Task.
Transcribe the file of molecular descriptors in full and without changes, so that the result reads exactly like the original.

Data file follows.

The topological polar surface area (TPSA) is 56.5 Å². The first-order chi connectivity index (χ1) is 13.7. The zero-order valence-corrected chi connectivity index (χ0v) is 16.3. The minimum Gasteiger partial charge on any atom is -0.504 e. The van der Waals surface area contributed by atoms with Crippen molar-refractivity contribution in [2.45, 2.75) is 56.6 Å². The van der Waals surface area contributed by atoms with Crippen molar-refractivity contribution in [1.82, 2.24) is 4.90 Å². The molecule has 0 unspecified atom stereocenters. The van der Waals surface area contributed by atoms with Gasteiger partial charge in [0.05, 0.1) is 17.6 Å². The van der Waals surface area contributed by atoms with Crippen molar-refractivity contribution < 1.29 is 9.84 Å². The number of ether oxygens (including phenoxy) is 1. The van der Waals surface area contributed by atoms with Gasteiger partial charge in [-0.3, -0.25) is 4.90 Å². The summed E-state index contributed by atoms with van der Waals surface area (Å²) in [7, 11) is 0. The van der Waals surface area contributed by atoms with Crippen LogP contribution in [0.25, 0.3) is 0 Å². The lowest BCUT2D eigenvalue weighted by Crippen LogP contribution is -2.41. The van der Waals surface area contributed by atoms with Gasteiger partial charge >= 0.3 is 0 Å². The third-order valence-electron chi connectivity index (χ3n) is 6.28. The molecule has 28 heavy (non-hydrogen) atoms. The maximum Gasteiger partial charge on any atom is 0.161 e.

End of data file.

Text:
The topological polar surface area (TPSA) is 56.5 Å². The first-order chi connectivity index (χ1) is 13.7. The zero-order valence-corrected chi connectivity index (χ0v) is 16.3. The minimum Gasteiger partial charge on any atom is -0.504 e. The van der Waals surface area contributed by atoms with Crippen molar-refractivity contribution in [2.45, 2.75) is 56.6 Å². The van der Waals surface area contributed by atoms with Crippen molar-refractivity contribution in [1.82, 2.24) is 4.90 Å². The molecule has 0 unspecified atom stereocenters. The van der Waals surface area contributed by atoms with Gasteiger partial charge in [0.05, 0.1) is 17.6 Å². The van der Waals surface area contributed by atoms with Crippen molar-refractivity contribution < 1.29 is 9.84 Å². The number of ether oxygens (including phenoxy) is 1. The van der Waals surface area contributed by atoms with Gasteiger partial charge in [-0.3, -0.25) is 4.90 Å². The summed E-state index contributed by atoms with van der Waals surface area (Å²) in [7, 11) is 0. The van der Waals surface area contributed by atoms with Crippen LogP contribution in [0.25, 0.3) is 0 Å². The lowest BCUT2D eigenvalue weighted by Crippen LogP contribution is -2.41. The van der Waals surface area contributed by atoms with Gasteiger partial charge >= 0.3 is 0 Å². The third-order valence-electron chi connectivity index (χ3n) is 6.28. The molecule has 28 heavy (non-hydrogen) atoms. The maximum Gasteiger partial charge on any atom is 0.161 e.